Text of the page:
Tuesday, March 11, 2008

A Facelift for Sin

In the past few days, the moral concerns of some major denominations have undergone a shift. On Monday,"a group of Southern Baptist leaders said their denomination has been "too timid" on environmental issues and has a biblical duty to stop global warming." Unlike previous attempts from Southern Baptists to make the environment a moral issue, this statement calling for environmental action was even signed by the president of the Southern Baptist Convention.

The Roman Catholic Church has also just updated its list of sins. "Now, the Catholic Church says pollution, mind-damaging drugs and genetic experiments are on its updated thou-shalt-not list. Also receiving fresh attention by the Vatican was social injustice, along the lines of the age-old maxim: "The rich get richer while the poor get poorer.""

""If yesterday sin had a rather individualistic dimension, today it has a weight, a resonance, that's especially social, rather than individual," said Girotti, whose office deals with matters of conscience and grants absolution."

I have long believed that if the Church is going to define sin as an act (which Lutherans do not), actions with larger social consequences should be right at the top of the list.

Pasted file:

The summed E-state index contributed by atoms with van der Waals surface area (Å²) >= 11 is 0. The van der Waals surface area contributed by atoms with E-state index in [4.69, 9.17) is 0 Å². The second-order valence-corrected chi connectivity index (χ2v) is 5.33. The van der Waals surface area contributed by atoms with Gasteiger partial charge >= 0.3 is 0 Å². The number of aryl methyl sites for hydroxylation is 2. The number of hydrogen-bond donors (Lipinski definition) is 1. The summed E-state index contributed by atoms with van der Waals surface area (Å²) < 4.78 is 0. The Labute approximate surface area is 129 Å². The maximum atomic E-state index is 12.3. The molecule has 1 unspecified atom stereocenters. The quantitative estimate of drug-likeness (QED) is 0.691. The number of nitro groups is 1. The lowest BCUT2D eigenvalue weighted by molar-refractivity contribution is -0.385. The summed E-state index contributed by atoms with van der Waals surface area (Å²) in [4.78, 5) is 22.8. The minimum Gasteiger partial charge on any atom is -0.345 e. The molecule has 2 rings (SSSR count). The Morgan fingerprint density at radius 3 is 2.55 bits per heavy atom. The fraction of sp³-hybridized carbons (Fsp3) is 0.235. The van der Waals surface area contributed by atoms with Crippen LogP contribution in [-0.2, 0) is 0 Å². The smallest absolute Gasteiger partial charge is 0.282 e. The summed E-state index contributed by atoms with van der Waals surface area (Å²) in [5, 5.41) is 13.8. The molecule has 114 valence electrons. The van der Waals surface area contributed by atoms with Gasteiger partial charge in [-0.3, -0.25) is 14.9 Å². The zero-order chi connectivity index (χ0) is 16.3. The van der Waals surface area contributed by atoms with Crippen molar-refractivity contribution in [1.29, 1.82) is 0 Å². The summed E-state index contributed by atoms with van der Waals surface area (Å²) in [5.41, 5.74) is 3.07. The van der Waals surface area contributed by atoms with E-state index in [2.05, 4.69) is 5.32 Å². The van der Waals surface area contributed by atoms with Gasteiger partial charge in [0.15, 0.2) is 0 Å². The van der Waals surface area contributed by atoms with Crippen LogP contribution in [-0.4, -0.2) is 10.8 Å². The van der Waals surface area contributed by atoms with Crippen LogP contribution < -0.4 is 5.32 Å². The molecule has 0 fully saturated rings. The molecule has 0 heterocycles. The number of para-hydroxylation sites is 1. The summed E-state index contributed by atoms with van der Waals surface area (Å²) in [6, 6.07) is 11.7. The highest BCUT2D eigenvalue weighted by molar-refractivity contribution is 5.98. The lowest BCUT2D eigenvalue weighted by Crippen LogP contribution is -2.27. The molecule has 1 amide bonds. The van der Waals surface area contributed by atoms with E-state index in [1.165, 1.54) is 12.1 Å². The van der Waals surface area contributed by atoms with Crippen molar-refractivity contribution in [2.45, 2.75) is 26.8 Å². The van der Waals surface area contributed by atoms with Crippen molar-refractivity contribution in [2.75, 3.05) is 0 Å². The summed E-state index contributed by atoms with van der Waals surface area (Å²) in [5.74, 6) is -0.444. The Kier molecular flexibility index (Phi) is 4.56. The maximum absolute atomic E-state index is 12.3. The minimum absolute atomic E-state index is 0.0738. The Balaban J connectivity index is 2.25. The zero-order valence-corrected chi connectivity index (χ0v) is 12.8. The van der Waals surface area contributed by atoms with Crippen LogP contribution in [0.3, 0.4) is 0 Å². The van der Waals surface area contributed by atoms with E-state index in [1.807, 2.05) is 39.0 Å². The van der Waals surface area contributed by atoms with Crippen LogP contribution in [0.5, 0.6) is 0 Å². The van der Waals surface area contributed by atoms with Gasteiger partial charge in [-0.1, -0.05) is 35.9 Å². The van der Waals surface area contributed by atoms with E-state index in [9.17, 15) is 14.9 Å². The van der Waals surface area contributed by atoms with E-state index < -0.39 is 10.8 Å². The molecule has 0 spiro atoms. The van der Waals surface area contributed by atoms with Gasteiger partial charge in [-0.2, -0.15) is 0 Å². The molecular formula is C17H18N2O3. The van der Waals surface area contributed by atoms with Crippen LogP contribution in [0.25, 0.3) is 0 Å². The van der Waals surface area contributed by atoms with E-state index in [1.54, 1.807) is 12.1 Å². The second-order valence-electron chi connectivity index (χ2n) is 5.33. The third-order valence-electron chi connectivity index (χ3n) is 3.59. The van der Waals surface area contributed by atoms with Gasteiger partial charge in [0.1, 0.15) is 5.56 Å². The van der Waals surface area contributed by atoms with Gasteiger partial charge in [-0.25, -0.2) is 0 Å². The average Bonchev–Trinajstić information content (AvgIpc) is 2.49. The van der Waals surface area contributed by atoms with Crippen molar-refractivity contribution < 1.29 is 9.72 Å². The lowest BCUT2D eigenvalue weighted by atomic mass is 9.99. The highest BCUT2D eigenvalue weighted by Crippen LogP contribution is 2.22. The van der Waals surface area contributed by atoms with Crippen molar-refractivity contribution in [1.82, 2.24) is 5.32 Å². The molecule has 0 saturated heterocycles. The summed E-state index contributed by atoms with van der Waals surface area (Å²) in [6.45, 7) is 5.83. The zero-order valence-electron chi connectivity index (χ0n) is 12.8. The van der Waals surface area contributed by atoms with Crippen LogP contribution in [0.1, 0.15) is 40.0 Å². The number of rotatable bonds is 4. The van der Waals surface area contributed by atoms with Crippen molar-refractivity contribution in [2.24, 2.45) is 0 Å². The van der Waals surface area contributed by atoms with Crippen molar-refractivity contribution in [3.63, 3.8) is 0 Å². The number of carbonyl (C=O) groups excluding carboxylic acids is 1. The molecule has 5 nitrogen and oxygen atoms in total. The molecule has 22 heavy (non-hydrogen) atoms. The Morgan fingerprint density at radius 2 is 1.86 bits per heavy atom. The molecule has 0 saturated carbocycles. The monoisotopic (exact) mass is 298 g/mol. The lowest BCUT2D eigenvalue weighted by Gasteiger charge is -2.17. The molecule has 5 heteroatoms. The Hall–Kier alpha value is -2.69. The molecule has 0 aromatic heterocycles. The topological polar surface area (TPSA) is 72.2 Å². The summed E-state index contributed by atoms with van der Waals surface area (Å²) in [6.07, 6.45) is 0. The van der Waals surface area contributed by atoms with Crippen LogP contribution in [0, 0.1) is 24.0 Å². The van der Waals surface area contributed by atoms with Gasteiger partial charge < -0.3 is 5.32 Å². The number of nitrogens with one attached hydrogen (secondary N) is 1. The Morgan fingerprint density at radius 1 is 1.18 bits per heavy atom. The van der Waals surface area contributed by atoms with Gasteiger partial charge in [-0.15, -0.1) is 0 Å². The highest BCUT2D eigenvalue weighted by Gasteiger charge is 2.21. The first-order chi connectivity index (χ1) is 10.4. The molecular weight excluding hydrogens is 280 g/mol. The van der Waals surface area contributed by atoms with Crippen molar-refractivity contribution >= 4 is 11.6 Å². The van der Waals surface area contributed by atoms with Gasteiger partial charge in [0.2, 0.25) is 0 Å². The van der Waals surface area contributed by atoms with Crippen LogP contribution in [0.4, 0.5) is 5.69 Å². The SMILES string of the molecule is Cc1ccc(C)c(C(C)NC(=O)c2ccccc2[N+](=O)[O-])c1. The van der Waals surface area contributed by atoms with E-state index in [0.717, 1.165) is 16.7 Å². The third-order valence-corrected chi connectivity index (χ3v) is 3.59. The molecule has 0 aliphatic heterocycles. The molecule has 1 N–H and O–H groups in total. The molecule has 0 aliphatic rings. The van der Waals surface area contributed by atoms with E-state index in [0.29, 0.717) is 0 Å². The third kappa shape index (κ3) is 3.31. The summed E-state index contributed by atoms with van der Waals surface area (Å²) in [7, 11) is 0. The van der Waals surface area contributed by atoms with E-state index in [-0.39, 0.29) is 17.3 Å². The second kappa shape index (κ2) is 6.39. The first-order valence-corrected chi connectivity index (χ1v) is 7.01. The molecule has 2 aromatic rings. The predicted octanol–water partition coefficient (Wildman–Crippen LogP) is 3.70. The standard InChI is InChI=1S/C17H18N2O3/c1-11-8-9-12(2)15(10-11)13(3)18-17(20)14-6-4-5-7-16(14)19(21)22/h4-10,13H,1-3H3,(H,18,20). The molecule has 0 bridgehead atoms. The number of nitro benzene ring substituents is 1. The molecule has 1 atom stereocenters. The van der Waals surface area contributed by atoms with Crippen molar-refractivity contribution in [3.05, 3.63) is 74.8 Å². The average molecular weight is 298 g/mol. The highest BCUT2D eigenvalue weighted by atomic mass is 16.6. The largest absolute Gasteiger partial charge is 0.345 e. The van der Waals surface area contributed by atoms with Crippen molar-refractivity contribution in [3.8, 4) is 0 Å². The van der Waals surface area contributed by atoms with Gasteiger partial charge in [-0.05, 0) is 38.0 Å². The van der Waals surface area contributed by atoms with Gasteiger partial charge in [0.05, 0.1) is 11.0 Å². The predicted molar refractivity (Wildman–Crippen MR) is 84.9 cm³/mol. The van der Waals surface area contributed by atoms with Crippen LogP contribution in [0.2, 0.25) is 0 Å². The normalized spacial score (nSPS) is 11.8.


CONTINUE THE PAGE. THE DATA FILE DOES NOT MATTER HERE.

However, as religion columnist Claire Hoffman writes:
"As an agnostic who has already spent years feeling guilty for, despite my best efforts, destroying this beautiful earth, I worry for these new converts to environmental shame. Can they handle this sin? It's one thing to feel bad for the sea gulls and the oceans. But if questions of heaven and hell get tied up in recycling and polluting, I fear it could turn this whole green movement upside down. Will pollution become like other sin, something secret that one does and takes pleasure from? Will desire for a large carbon foot print swell now that it is verboten? Will governors suddenly be caught on wiretaps discussing their littering fetishes?

What happens when the mundane daily shame about trash sorting is elevated to sin and conscientiousnesses about green house gases becomes biblical duty? The track record, not so good."

But then, that's why Lutherans define sin as the heart curved in upon itself, and not as a specific action on a list of dos and don'ts.

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